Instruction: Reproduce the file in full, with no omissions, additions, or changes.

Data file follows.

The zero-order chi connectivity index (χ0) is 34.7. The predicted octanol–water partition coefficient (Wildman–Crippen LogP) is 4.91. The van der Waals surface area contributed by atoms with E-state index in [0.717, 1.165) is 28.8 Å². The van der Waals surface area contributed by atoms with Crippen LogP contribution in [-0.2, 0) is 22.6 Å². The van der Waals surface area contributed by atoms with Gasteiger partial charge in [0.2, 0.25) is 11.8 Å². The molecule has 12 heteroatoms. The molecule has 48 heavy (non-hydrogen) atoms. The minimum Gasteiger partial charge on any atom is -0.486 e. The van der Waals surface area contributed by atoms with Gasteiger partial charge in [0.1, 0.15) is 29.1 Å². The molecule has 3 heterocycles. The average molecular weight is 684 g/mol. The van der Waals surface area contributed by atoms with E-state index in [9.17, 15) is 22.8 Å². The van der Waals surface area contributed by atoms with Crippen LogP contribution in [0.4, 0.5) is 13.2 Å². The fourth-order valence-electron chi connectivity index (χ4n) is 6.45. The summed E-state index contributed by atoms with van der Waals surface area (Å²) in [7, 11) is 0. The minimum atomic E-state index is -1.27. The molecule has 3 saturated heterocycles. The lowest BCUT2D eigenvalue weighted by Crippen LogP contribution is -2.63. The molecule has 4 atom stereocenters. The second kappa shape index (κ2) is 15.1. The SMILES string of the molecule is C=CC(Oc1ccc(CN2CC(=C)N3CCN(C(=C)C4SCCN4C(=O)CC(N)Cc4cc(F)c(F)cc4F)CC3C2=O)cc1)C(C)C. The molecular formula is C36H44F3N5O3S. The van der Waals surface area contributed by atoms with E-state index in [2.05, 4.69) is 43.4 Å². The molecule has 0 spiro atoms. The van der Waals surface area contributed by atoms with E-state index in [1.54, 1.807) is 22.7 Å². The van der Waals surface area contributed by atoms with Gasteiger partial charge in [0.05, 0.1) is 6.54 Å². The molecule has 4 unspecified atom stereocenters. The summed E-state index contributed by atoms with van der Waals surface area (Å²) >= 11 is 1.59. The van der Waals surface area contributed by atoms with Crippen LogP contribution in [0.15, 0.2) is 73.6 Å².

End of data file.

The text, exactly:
The zero-order chi connectivity index (χ0) is 34.7. The predicted octanol–water partition coefficient (Wildman–Crippen LogP) is 4.91. The van der Waals surface area contributed by atoms with E-state index in [0.717, 1.165) is 28.8 Å². The van der Waals surface area contributed by atoms with Crippen LogP contribution in [-0.2, 0) is 22.6 Å². The van der Waals surface area contributed by atoms with Gasteiger partial charge in [0.2, 0.25) is 11.8 Å². The molecule has 12 heteroatoms. The molecule has 48 heavy (non-hydrogen) atoms. The minimum Gasteiger partial charge on any atom is -0.486 e. The van der Waals surface area contributed by atoms with Gasteiger partial charge in [0.1, 0.15) is 29.1 Å². The molecule has 3 heterocycles. The average molecular weight is 684 g/mol. The van der Waals surface area contributed by atoms with E-state index in [9.17, 15) is 22.8 Å². The van der Waals surface area contributed by atoms with Crippen LogP contribution in [0.4, 0.5) is 13.2 Å². The fourth-order valence-electron chi connectivity index (χ4n) is 6.45. The summed E-state index contributed by atoms with van der Waals surface area (Å²) in [7, 11) is 0. The minimum atomic E-state index is -1.27. The molecule has 3 saturated heterocycles. The lowest BCUT2D eigenvalue weighted by Crippen LogP contribution is -2.63. The molecule has 4 atom stereocenters. The second kappa shape index (κ2) is 15.1. The SMILES string of the molecule is C=CC(Oc1ccc(CN2CC(=C)N3CCN(C(=C)C4SCCN4C(=O)CC(N)Cc4cc(F)c(F)cc4F)CC3C2=O)cc1)C(C)C. The molecular formula is C36H44F3N5O3S. The van der Waals surface area contributed by atoms with E-state index in [2.05, 4.69) is 43.4 Å². The molecule has 0 spiro atoms. The van der Waals surface area contributed by atoms with E-state index in [1.54, 1.807) is 22.7 Å². The van der Waals surface area contributed by atoms with Gasteiger partial charge in [0.05, 0.1) is 6.54 Å². The molecule has 4 unspecified atom stereocenters. The summed E-state index contributed by atoms with van der Waals surface area (Å²) >= 11 is 1.59. The van der Waals surface area contributed by atoms with Crippen LogP contribution in [0.15, 0.2) is 73.6 Å².